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Ogata asks for immediate access to 150,000 refugees

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Ogata asks for immediate access to 150,000 refugees

3 July 1998

High Commissioner for Refugees Sadako Ogata today asked the government of Guinea for immediate access to camps housing more than 150,000 Sierra Leonean refugees, cut off from humanitarian aid for almost three weeks.

In a letter to President Lansana Conté of Guinea, Ogata requested the authorities to re-open roads to refugee sites near the border with Sierra Leone so that UNHCR and other aid agencies can deliver desperately needed food, water and medical care.

"The refugees' situation is all the more preoccupying because they arrived in Guinea in very poor health, and the already-high mortality rates are likely to reach even more alarming levels because of this interruption of our aid operation," Ogata wrote.

The area bordering Sierra Leone, to the south-west of the Guinean town of Guéckédou, has been off-limits for aid deliveries since June 15. Local officials have cited security concerns in denying access.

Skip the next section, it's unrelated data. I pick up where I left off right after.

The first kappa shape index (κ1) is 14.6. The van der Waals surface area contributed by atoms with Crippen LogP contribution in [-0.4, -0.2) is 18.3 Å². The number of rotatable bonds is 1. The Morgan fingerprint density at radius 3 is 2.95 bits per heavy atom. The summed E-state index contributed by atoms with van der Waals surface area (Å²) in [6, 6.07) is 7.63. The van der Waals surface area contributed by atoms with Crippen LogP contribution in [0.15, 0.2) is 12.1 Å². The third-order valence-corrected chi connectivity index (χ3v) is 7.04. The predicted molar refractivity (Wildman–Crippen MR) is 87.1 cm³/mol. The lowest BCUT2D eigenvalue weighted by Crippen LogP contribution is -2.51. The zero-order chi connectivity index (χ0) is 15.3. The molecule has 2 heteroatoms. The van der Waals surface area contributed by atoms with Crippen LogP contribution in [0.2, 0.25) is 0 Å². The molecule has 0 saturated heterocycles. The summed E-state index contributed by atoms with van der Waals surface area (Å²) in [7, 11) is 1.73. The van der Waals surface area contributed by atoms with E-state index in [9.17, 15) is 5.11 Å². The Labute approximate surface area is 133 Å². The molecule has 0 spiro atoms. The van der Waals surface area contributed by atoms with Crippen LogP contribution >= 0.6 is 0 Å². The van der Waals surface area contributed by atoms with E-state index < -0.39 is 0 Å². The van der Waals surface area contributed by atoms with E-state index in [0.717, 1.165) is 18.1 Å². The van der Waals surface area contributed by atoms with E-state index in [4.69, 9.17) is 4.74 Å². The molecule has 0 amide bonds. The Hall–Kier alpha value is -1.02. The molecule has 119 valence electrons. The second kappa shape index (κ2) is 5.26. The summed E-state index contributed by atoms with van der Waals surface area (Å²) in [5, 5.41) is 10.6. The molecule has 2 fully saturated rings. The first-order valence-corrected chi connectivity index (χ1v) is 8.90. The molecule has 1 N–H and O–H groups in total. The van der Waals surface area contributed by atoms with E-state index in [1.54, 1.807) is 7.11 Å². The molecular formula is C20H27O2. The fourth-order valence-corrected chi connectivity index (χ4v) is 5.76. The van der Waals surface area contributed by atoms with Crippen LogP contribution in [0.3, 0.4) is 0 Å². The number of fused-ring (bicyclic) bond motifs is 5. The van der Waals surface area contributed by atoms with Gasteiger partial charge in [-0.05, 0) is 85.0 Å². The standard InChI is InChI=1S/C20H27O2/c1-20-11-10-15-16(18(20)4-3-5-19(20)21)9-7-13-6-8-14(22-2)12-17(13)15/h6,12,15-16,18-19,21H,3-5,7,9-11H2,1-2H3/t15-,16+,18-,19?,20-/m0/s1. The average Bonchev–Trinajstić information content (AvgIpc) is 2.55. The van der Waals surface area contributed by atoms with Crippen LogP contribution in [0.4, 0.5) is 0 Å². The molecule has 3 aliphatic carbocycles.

The High Commissioner appealed for renewed access to the 150,000 people on "strictly humanitarian grounds."

When UNHCR staff were allowed to inspect several sites near the border on June 22, they saw a deserted campsite at Nongoa where over 5,000 newly arrived refugees had been sheltered a few days before. The refugees apparently fled the camp because of nearby fighting between the west African peace-keeping force (ECOMOG) and Sierra Leonean rebels loyal to the former military junta.

UNHCR, the World Food Programme (WFP) and NGOs had been racing to stabilize the health and nutritional situation of the refugees. Malnutrition and mortality, particularly among young children, were already very high before the aid cut-off.

Many of those crossing into Guinea in the last weeks had not received a first food ration when access was blocked. Work on latrines and clean water supply has also stopped, raising the risk of disease in dozens of sites.